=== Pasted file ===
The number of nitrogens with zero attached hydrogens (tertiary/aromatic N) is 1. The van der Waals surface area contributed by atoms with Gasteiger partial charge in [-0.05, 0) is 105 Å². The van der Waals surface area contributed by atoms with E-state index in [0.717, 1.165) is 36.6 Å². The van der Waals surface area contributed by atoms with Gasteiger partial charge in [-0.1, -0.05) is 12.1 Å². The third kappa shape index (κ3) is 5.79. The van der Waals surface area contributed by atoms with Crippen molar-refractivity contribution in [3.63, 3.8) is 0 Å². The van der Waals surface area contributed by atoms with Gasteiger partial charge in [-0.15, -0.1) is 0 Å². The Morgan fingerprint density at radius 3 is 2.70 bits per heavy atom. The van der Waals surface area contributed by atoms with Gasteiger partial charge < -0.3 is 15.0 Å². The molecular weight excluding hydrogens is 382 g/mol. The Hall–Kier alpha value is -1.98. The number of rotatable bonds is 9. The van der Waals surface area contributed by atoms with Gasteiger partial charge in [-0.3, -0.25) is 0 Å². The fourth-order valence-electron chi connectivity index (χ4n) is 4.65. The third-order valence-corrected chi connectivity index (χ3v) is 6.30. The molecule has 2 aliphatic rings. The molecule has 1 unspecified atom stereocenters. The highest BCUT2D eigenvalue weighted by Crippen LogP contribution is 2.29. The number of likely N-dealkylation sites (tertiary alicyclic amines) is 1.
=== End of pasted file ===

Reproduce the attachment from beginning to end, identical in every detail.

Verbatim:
The number of nitrogens with zero attached hydrogens (tertiary/aromatic N) is 1. The van der Waals surface area contributed by atoms with Gasteiger partial charge in [-0.05, 0) is 105 Å². The van der Waals surface area contributed by atoms with E-state index in [0.717, 1.165) is 36.6 Å². The van der Waals surface area contributed by atoms with Gasteiger partial charge in [-0.1, -0.05) is 12.1 Å². The third kappa shape index (κ3) is 5.79. The van der Waals surface area contributed by atoms with Crippen molar-refractivity contribution in [3.63, 3.8) is 0 Å². The van der Waals surface area contributed by atoms with Gasteiger partial charge in [-0.15, -0.1) is 0 Å². The Morgan fingerprint density at radius 3 is 2.70 bits per heavy atom. The van der Waals surface area contributed by atoms with Gasteiger partial charge < -0.3 is 15.0 Å². The molecular weight excluding hydrogens is 382 g/mol. The Hall–Kier alpha value is -1.98. The number of rotatable bonds is 9. The van der Waals surface area contributed by atoms with Gasteiger partial charge in [-0.3, -0.25) is 0 Å². The fourth-order valence-electron chi connectivity index (χ4n) is 4.65. The third-order valence-corrected chi connectivity index (χ3v) is 6.30. The molecule has 2 aliphatic rings. The molecule has 1 unspecified atom stereocenters. The highest BCUT2D eigenvalue weighted by Crippen LogP contribution is 2.29. The number of likely N-dealkylation sites (tertiary alicyclic amines) is 1.